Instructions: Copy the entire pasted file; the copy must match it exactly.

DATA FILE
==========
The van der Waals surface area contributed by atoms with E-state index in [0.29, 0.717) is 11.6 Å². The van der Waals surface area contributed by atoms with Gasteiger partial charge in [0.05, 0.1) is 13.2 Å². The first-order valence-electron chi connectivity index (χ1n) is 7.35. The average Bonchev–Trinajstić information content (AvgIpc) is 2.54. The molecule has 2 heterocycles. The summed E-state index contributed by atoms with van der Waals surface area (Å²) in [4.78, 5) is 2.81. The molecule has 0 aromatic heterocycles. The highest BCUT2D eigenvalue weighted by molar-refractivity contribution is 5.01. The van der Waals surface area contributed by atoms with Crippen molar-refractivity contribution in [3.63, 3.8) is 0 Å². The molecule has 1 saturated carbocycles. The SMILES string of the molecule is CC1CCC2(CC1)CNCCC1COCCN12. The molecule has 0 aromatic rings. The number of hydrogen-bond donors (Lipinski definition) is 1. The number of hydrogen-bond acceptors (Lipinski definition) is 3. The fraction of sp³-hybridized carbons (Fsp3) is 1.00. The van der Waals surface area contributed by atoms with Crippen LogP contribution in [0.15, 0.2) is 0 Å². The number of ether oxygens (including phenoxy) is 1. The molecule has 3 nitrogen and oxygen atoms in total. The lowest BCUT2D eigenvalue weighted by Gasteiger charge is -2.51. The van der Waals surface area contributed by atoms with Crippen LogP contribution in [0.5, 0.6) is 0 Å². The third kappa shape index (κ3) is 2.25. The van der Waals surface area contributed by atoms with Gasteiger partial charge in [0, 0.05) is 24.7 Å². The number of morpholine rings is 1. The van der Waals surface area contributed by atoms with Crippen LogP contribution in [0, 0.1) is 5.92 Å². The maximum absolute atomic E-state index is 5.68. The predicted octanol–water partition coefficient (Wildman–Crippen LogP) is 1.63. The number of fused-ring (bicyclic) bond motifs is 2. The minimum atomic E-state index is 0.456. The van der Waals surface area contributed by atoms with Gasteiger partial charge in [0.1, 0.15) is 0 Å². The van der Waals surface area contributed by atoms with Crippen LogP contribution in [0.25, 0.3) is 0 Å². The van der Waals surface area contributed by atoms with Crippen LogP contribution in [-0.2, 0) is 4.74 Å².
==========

The van der Waals surface area contributed by atoms with E-state index in [0.29, 0.717) is 11.6 Å². The van der Waals surface area contributed by atoms with Gasteiger partial charge in [0.05, 0.1) is 13.2 Å². The first-order valence-electron chi connectivity index (χ1n) is 7.35. The average Bonchev–Trinajstić information content (AvgIpc) is 2.54. The molecule has 2 heterocycles. The summed E-state index contributed by atoms with van der Waals surface area (Å²) in [4.78, 5) is 2.81. The molecule has 0 aromatic heterocycles. The highest BCUT2D eigenvalue weighted by molar-refractivity contribution is 5.01. The van der Waals surface area contributed by atoms with Crippen molar-refractivity contribution in [3.63, 3.8) is 0 Å². The molecule has 1 saturated carbocycles. The SMILES string of the molecule is CC1CCC2(CC1)CNCCC1COCCN12. The molecule has 0 aromatic rings. The number of hydrogen-bond donors (Lipinski definition) is 1. The number of hydrogen-bond acceptors (Lipinski definition) is 3. The fraction of sp³-hybridized carbons (Fsp3) is 1.00. The van der Waals surface area contributed by atoms with Crippen LogP contribution in [0.15, 0.2) is 0 Å². The number of ether oxygens (including phenoxy) is 1. The molecule has 3 nitrogen and oxygen atoms in total. The lowest BCUT2D eigenvalue weighted by Gasteiger charge is -2.51. The van der Waals surface area contributed by atoms with Crippen LogP contribution in [0.5, 0.6) is 0 Å². The third kappa shape index (κ3) is 2.25. The van der Waals surface area contributed by atoms with Gasteiger partial charge in [0, 0.05) is 24.7 Å². The number of morpholine rings is 1. The van der Waals surface area contributed by atoms with Crippen LogP contribution in [0, 0.1) is 5.92 Å². The maximum absolute atomic E-state index is 5.68. The predicted octanol–water partition coefficient (Wildman–Crippen LogP) is 1.63. The number of fused-ring (bicyclic) bond motifs is 2. The minimum atomic E-state index is 0.456. The van der Waals surface area contributed by atoms with Gasteiger partial charge in [0.1, 0.15) is 0 Å². The van der Waals surface area contributed by atoms with Crippen LogP contribution in [0.25, 0.3) is 0 Å². The van der Waals surface area contributed by atoms with Crippen LogP contribution in [-0.2, 0) is 4.74 Å².